As much as we didn’t want it to happen, it looks like the US has entered a recession. For those of us in the rehab space, it’s an especially challenging time. While rehab has weathered other economic downturns fairly well in the past, the coronavirus pandemic (coupled with fallout from PDPM and PDGM) has caused some serious foundational cracks in the physical therapy profession.
But, those who remember the late-’90s fallout from the Balanced Budget Act and the introduction of the Prospective Payment System (PPS) would probably remind us that this, too, shall pass. Necessity is the mother of invention, as they say. We could rattle off some more platitudes here and call it a day, but that’s not very practical. Instead, we’ve created this brief guide to navigating the PT world during a recession—whether you’re a student, recent grad, therapist, or business owner.
While physical therapy school can be stressful, the in-person experience of learning manual techniques, studying at each others’ apartments, and having late-night cram sessions together over pints of ice cream is pretty priceless. Moving everything online changes things quite a bit. Plus, it’s scary to not know what the job market will hold for you upon graduation.
You can build new skills.
The simple act of using remote educational platforms and digital document-sharing systems looks great on a resume. If you ever plan to pursue a non-clinical role—specifically in education—these skills will be invaluable. If you really want to lean into the niche of remote education, you can even volunteer to assist your professors with their needs as everything moves online.
You have more downtime.
You’re not commuting to and from campus, so you’ve likely found a bit more time on your hands. You can use this time in so many productive ways—from setting up your LinkedIn account and building your brand online, to volunteering time with your local PT association chapter. Plus, you get more time to study for the NPTE if you don’t have a job lined up and waiting for you!
You can minimize your debt.
It’s so tempting to rack up more debt than you have to during PT school. Studying over beers is way more expensive at the bar than at home—but now that you’re only studying at home, you can save a lot of money, which translates to less debt when you graduate.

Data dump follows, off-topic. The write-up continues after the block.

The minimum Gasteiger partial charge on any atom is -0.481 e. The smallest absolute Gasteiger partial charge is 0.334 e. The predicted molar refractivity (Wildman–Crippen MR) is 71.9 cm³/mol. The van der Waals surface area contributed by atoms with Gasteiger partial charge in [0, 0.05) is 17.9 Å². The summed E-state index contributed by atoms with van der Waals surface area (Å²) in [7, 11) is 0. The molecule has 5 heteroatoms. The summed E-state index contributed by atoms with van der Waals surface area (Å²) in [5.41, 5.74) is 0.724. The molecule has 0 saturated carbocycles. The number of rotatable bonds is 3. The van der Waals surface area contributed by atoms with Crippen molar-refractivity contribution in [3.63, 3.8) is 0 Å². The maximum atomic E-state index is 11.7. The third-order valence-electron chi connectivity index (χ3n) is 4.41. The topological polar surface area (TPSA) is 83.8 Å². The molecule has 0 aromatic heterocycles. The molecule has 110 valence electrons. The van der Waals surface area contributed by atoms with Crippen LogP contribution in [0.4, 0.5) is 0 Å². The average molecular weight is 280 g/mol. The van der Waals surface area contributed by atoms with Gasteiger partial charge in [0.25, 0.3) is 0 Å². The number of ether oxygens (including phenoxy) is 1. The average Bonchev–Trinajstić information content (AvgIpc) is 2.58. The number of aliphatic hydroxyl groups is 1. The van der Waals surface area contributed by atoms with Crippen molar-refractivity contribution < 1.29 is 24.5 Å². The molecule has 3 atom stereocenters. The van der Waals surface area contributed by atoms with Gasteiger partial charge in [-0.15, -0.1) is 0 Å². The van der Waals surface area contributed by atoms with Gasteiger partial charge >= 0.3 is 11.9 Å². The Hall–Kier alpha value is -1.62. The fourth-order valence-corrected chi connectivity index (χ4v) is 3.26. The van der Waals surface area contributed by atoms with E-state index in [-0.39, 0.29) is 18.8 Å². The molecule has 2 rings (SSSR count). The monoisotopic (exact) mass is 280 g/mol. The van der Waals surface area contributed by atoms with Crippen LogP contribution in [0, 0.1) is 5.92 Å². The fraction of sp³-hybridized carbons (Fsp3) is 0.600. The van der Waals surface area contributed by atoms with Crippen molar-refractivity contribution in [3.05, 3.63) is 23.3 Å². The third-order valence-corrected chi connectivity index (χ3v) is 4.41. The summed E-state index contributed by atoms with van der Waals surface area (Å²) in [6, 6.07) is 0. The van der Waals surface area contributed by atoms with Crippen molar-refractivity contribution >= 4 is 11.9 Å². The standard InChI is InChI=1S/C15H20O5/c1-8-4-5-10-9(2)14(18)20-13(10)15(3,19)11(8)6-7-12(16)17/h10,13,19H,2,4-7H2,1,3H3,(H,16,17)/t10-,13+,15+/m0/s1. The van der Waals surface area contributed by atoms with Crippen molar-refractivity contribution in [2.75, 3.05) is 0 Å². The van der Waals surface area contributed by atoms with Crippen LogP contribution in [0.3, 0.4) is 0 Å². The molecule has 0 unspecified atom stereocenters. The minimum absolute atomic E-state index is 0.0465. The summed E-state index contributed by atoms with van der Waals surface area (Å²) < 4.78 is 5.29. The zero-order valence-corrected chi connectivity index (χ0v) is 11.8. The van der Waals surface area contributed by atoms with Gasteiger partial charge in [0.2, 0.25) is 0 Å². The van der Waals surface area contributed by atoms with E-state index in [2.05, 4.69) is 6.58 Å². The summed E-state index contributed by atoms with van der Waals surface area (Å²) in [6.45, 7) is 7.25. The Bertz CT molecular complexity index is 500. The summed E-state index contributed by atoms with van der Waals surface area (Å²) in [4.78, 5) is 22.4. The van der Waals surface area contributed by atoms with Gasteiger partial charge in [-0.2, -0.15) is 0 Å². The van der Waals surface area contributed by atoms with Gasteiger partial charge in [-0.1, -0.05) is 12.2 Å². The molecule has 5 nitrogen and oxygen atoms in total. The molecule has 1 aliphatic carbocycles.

The Bottom Line
All things considered, the situation for PT students could be worse. After all, you won’t have to explain a gap in your resume, and this gives you lots of opportunities to take extra time to study, build skills, work on your interview abilities and job application materials, and rein in your spending before you rack up extra debt.
New and recent grads are foundering a bit. With many clinics fighting just to keep their doors open, mentorship and other resources to help kickstart your career may not be as readily available. Whether you have a job that’s not panning out to be what you hoped—or you haven’t been able to land one because of the competitive market—this is a stressful time. You have loans to pay back, and you need consistent hours to do so!
While you may not be able to find the hours you need with direct patient care, this is a great time to step back and think ahead to how alternative income options might fit into your career.
You can take time to reflect and research.
When you’re a student, you are so excited! You have big dreams of becoming a rockstar clinician, teaching, opening a clinic, completing a residency or even a fellowship, opening a canine PT clinic, volunteering on medical missions—the possibilities seem endless. But once you get into the real world, it can be easy to let those dreams languish. There’s nothing like a global pandemic and resulting recession to help you look in the mirror and ask yourself what you really want. Depending on the answer, you can create a career path that truly works for you.
You can leverage your tech skills.
Take advantage of your natural inclination toward tech. Coming out of school means you’re comfortable with cutting-edge technology and clinical practices, and you can use that knowledge to your advantage. Whether you help establish a telehealth model at your clinic, start your own PT side hustle as a teletherapist, or join a rehab tech startup, your familiarity with all things tech-related can serve you well.
You’re primed to network.
Losing touch with your classmates means losing out on 30-plus connections down the road in your career. As a newer grad, you have time on your side. Keep up those relationships—as well as your relationships with professors and CIs—before so much time passes that it would be awkward to reach out.